Antonio Arcaño

Antonio Arcaño Betancourt (Atarés, Havana 29 December 1911 – 1994) was a Cuban flautist, bandleader and founder of Arcaño y sus Maravillas, one of Cuba's most successful charangas. He retired from playing in 1945, but continued as director of the group until its dissolution in 1958.[1][2] Despite his early retirement due to health problems, he is considered one of the most influential flautists in Cuba.[3]

Antonio Arcaño
Antonio Arcaño in 1970.
Antonio Arcaño in 1970.
Background information
Birth nameAntonio Arcaño Betancourt
Born(1911-12-29)29 December 1911
Havana, Cuba
Died1994 (aged 82–83)
Occupation(s)Musician, bandleader
Associated actsArmando Valdespí, Orquesta Gris, La Maravilla del Siglo, Arcaño y sus Maravillas

After leaving La Maravilla del Siglo, a very popular charanga, Arcaño founded La Maravilla de Arcaño, later known as Arcaño y sus Maravillas. The band featured the López brothers, Israel López "Cachao" and Orestes López, composers and multi-instrumentalists that originated the danzón-mambo, the direct precursor of the mambo, through compositions such as "Rareza de Melitón", "Se va el matancero" and, above all, "Mambo", the piece that lent its name to the genre.[4][5] Arcaño was posthumously inducted into the International Latin Music Hall of Fame in 2000.[6]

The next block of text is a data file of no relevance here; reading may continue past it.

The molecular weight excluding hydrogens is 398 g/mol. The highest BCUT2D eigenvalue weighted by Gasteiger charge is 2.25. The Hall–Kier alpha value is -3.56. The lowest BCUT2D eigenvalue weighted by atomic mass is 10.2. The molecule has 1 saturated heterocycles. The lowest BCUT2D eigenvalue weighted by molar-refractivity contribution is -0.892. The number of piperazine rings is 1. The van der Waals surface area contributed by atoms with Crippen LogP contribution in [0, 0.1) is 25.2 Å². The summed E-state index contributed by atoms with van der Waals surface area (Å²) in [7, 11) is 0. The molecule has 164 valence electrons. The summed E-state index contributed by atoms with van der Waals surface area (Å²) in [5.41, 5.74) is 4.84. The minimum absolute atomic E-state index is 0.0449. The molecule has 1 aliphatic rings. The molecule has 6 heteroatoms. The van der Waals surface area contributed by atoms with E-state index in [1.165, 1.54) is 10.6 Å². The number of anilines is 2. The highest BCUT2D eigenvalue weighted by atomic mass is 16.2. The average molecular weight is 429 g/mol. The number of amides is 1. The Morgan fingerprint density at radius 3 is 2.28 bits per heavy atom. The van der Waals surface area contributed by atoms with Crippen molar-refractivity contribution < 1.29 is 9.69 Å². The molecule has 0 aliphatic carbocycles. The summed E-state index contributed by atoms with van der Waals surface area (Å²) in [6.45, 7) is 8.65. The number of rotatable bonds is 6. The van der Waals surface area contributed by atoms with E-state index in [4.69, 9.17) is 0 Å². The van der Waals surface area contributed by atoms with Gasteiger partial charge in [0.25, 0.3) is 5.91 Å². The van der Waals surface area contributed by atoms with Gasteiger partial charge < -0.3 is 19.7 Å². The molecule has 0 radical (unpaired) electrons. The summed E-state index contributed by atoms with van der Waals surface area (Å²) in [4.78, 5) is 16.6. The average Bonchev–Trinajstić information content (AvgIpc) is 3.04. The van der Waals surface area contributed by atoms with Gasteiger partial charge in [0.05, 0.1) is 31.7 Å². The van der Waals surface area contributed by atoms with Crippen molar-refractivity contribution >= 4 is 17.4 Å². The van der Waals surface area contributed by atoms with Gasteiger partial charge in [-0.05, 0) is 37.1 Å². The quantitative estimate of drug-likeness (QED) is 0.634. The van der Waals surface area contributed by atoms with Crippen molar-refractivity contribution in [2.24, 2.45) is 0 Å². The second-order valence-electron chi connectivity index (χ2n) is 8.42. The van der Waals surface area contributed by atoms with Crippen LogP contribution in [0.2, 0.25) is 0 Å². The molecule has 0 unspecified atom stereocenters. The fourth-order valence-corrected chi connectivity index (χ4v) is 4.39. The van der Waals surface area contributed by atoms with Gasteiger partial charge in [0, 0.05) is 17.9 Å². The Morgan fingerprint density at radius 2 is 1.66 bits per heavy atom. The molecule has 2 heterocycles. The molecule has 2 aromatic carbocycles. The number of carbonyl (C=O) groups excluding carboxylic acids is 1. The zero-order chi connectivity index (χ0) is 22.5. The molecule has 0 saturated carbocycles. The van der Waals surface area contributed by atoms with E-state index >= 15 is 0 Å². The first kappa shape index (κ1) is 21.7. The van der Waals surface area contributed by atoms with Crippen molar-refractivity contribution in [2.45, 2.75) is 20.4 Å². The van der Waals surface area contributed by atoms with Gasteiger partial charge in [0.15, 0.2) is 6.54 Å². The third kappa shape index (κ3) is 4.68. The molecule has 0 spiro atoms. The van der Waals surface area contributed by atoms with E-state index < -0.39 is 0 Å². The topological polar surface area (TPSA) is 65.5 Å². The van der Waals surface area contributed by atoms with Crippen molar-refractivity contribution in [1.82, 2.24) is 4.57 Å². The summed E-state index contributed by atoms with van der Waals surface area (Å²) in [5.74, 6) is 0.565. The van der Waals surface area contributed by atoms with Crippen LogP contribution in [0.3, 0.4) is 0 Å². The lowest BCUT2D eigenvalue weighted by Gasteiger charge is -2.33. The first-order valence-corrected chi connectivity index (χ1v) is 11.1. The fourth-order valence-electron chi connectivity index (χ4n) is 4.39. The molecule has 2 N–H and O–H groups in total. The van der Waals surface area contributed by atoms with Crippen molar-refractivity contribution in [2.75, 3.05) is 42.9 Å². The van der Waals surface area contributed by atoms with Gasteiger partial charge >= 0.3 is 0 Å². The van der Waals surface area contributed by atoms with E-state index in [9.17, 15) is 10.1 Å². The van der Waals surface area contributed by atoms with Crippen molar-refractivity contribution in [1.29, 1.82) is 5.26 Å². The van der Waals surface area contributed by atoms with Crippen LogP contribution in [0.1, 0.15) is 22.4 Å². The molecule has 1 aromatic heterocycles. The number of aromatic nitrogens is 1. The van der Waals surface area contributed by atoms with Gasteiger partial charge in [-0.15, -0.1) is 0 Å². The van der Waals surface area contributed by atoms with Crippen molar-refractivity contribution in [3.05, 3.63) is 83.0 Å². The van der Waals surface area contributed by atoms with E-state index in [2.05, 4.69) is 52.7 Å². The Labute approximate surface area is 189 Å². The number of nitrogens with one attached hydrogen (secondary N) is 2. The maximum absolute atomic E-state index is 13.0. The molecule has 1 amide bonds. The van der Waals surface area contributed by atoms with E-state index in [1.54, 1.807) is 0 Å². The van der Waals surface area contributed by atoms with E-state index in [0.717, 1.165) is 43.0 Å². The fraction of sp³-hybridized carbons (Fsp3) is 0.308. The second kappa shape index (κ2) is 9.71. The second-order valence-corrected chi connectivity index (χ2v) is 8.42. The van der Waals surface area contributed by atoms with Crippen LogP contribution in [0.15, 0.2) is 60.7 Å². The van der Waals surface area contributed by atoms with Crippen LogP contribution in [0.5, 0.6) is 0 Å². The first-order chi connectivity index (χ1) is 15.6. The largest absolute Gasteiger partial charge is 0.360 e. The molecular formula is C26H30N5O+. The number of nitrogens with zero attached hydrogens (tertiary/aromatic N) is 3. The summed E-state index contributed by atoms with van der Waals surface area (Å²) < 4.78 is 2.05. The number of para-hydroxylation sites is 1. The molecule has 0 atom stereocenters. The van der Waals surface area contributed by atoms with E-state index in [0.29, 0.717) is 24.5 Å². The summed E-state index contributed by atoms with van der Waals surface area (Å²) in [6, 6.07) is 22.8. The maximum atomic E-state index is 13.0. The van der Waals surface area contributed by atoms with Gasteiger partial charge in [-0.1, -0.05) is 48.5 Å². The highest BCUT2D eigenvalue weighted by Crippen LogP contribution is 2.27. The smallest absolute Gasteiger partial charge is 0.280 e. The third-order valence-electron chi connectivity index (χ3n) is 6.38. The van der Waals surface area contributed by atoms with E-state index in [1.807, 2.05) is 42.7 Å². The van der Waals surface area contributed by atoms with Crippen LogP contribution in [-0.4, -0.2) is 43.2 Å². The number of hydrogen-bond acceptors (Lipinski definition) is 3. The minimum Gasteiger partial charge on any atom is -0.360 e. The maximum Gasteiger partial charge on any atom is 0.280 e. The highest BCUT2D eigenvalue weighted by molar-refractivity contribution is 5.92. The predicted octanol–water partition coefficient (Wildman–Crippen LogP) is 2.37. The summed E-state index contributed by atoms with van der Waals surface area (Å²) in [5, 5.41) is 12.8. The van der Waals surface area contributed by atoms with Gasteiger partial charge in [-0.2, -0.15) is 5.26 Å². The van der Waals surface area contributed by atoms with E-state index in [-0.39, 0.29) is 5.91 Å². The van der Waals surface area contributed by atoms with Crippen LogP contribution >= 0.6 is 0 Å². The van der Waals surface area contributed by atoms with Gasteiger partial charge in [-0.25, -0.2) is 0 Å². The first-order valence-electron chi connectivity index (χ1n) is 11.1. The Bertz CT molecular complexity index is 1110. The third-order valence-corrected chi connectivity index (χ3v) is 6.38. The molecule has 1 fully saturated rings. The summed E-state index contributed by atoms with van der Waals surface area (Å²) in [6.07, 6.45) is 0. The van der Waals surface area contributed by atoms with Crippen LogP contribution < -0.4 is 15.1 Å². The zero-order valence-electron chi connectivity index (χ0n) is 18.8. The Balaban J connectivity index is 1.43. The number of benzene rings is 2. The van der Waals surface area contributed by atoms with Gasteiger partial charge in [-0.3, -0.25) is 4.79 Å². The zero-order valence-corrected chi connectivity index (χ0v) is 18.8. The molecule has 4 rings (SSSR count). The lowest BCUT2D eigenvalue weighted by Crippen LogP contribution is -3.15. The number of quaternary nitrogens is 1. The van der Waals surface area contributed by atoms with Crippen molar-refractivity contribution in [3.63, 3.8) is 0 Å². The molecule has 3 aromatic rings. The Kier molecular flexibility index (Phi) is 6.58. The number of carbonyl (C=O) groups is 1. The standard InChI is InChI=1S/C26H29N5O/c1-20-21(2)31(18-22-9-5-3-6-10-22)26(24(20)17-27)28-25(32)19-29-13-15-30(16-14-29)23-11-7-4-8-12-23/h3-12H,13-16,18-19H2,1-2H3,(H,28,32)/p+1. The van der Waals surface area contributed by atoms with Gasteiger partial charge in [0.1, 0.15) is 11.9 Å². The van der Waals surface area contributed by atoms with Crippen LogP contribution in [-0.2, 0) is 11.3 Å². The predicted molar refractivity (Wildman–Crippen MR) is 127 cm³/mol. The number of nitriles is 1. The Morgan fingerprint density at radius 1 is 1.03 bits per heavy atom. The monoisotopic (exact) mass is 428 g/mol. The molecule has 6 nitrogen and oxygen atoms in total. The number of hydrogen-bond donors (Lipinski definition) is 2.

See alsoEdit


  1. ^ Miller, Sue (2013). Cuban Flute Style: Interpretation and Improvisation. Lanham, MD: Scarecrow Press. p. 71. ISBN 9780810884427.
  2. ^ Díaz Ayala, Cristóbal (Fall 2013). "Orquesta Maravilla de Arcaño" (PDF). Encyclopedic Discography of Cuban Music 1925-1960. Florida International University Libraries. Retrieved 28 September 2018.
  3. ^ Orovio, Helio (2004). Cuban Music from A to Z. Bath, UK: Tumi Music. p. 17.
  4. ^ Conzo, Joe; Pérez, David A. (2010). Mambo Diablo: My Journey With Tito Puente. Bloomington, IN: Authorhouse. p. 81. ISBN 9781452082813.
  5. ^ Acosta, Leonardo (2006). "La realidad sobre la descarga". Otra visión de la música popular cubana (in Spanish). Barranquilla, Colombia: La Iguana Ciega.
  6. ^ "International Latin Music Hall of Fame Announces Year 2000 Inductees". 1 March 2000. Retrieved 31 October 2015.